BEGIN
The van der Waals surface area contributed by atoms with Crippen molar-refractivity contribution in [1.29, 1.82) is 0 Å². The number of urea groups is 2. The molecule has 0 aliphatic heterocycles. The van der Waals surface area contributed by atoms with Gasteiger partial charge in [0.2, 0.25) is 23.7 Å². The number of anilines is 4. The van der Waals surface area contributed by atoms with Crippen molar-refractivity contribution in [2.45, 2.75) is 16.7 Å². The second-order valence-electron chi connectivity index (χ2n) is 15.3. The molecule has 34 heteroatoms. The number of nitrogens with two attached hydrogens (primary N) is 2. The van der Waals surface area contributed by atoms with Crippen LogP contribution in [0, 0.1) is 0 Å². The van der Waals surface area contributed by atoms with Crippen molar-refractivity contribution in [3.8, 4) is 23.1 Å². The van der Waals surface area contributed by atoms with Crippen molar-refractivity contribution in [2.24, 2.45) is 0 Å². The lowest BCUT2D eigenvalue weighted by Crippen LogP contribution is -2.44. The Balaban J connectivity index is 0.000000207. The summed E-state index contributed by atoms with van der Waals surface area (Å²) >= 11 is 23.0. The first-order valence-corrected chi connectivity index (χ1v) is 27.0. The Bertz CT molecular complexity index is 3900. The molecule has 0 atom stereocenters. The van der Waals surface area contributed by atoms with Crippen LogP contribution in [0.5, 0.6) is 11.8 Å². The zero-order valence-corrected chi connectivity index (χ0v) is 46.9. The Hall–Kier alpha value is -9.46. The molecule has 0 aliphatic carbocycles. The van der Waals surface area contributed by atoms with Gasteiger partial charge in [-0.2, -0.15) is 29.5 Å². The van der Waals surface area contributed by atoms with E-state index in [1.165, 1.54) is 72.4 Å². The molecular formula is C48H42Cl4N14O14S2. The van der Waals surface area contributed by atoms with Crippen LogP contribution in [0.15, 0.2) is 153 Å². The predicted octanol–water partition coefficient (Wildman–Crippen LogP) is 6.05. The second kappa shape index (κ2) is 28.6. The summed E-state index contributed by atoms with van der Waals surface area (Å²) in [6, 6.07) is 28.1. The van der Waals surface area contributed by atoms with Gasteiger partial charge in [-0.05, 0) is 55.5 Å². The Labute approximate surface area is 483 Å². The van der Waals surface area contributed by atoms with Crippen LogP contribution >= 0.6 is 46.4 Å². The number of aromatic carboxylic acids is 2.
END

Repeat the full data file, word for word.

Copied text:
The van der Waals surface area contributed by atoms with Crippen molar-refractivity contribution in [1.29, 1.82) is 0 Å². The number of urea groups is 2. The molecule has 0 aliphatic heterocycles. The van der Waals surface area contributed by atoms with Gasteiger partial charge in [0.2, 0.25) is 23.7 Å². The number of anilines is 4. The van der Waals surface area contributed by atoms with Crippen molar-refractivity contribution in [2.45, 2.75) is 16.7 Å². The second-order valence-electron chi connectivity index (χ2n) is 15.3. The molecule has 34 heteroatoms. The number of nitrogens with two attached hydrogens (primary N) is 2. The van der Waals surface area contributed by atoms with Crippen LogP contribution in [0, 0.1) is 0 Å². The van der Waals surface area contributed by atoms with Crippen molar-refractivity contribution in [3.8, 4) is 23.1 Å². The van der Waals surface area contributed by atoms with Crippen molar-refractivity contribution in [2.24, 2.45) is 0 Å². The lowest BCUT2D eigenvalue weighted by Crippen LogP contribution is -2.44. The Balaban J connectivity index is 0.000000207. The summed E-state index contributed by atoms with van der Waals surface area (Å²) >= 11 is 23.0. The first-order valence-corrected chi connectivity index (χ1v) is 27.0. The Bertz CT molecular complexity index is 3900. The molecule has 0 atom stereocenters. The van der Waals surface area contributed by atoms with Crippen LogP contribution in [0.5, 0.6) is 11.8 Å². The zero-order valence-corrected chi connectivity index (χ0v) is 46.9. The Hall–Kier alpha value is -9.46. The molecule has 0 aliphatic carbocycles. The van der Waals surface area contributed by atoms with Gasteiger partial charge in [-0.2, -0.15) is 29.5 Å². The van der Waals surface area contributed by atoms with E-state index in [1.165, 1.54) is 72.4 Å². The molecular formula is C48H42Cl4N14O14S2. The van der Waals surface area contributed by atoms with Crippen LogP contribution in [0.15, 0.2) is 153 Å². The predicted octanol–water partition coefficient (Wildman–Crippen LogP) is 6.05. The second kappa shape index (κ2) is 28.6. The summed E-state index contributed by atoms with van der Waals surface area (Å²) in [6, 6.07) is 28.1. The van der Waals surface area contributed by atoms with Gasteiger partial charge in [-0.05, 0) is 55.5 Å². The Labute approximate surface area is 483 Å². The van der Waals surface area contributed by atoms with Crippen LogP contribution >= 0.6 is 46.4 Å². The number of aromatic carboxylic acids is 2.